The UN Reviews Swedish Signals Intelligence and Privacy

Photo: Civil Rights Defenders

On the 9th and 10th of March the UN Human Rights Committee will review Sweden’s compliance with civil and political rights. The Committee has also requested reporting on Sweden’s safeguards to ensure that signals intelligence (SIGINT) operations under Act 2008:717, the so-called FRA Law, are consistent with the right to privacy.

In response to the Committee’s request, Civil Rights Defenders submitted a joint report with Privacy International and DFRI (the Association for Digital Rights and Freedoms) in February. Sweden has received repeated criticisms on its surveillance programs from the Human Rights Committee and other UN agencies. Unfortunately, very little progress has been made.

Despite revelations on suspicionless mass surveillance and intelligence system that arbitrarily collect and processes information from communication flows, Sweden has not provided sufficient assurances that the FRA’s collection and processing are precise, targeted, and consistent with the right to privacy.

The UN has on a recurring basis confirmed the obligation of states to treat all persons in accordance with human rights, regardless of citizenship and location. However, the Swedish intelligence system differentiates between the levels of protection for Swedish communications and non-Swedish communication data in a manner that adversely affects the rights of foreign citizens.

International disclosures have revealed that the FRA has developed its own software for computer network exploitation (hacking) program. It is one of the most intrusive means of intelligence collection that facilitates the extraction of saved files on a computer system, geo-location, and real-time monitoring through surreptitious logging of keystrokes and activation of audio and video recording functions. These operations are currently conducted without a clear and precise mandate codified in law.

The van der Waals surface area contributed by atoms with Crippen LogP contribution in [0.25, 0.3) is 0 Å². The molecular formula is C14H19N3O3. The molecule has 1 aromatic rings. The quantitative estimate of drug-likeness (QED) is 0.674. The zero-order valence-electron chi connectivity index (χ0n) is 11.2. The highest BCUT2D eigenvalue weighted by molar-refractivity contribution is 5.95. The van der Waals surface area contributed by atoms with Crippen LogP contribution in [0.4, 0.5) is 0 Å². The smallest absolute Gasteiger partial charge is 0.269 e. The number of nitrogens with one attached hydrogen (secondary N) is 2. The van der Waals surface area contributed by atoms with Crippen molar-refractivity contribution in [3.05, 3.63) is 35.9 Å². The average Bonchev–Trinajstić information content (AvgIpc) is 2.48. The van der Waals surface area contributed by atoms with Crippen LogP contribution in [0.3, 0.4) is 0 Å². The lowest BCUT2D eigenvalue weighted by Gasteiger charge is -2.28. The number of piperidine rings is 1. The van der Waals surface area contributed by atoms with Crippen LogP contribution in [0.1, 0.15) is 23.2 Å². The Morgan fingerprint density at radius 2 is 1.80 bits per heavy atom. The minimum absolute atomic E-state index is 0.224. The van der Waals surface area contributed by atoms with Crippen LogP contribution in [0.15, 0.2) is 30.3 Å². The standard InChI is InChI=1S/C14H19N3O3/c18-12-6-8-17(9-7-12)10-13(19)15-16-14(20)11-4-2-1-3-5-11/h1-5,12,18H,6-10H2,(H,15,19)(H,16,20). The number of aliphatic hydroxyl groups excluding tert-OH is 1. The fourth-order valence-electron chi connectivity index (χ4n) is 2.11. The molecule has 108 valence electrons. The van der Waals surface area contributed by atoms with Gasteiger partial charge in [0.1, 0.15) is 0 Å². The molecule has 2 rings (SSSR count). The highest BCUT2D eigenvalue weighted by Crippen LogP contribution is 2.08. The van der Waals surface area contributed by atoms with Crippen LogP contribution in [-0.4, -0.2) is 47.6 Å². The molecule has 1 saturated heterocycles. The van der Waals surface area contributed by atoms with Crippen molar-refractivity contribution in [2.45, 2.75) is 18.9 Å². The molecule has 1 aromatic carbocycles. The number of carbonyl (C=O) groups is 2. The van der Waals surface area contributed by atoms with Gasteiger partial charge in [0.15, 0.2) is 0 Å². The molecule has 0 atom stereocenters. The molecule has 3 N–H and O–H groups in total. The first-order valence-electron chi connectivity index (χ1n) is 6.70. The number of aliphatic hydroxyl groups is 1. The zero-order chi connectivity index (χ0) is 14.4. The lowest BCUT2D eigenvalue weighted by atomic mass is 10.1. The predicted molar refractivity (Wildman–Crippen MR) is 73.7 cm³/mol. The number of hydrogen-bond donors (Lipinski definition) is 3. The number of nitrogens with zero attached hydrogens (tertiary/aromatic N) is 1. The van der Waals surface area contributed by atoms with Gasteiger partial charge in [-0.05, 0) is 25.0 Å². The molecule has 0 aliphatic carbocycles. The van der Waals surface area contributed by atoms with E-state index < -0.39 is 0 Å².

Civil Rights Defenders recommends that Sweden takes all necessary measures to ensure that its surveillance activities conform to its obligations with respect to the right to privacy. We also recommend that Sweden reviews and reforms the FRA Law to ensure that any interference with the right to privacy is authorized by laws that are accessible, clear and precise. The intelligence cooperation with foreign powers must be reviewed to ensure compliance with the right to privacy even in such collaboration.

Sweden should publicly avow the surveillance technologies capacities, such as computer network exploitation to ensure that it is only deployed in the most compelling and narrowly defined circumstances, with the greatest oversight and safeguards. The current oversight system of surveillance activities should be reformed to ensure its effectiveness. Finally, we recommend that Sweden ensures that affected persons have access to effective remedies in cases of abuse.

Click here to read the report.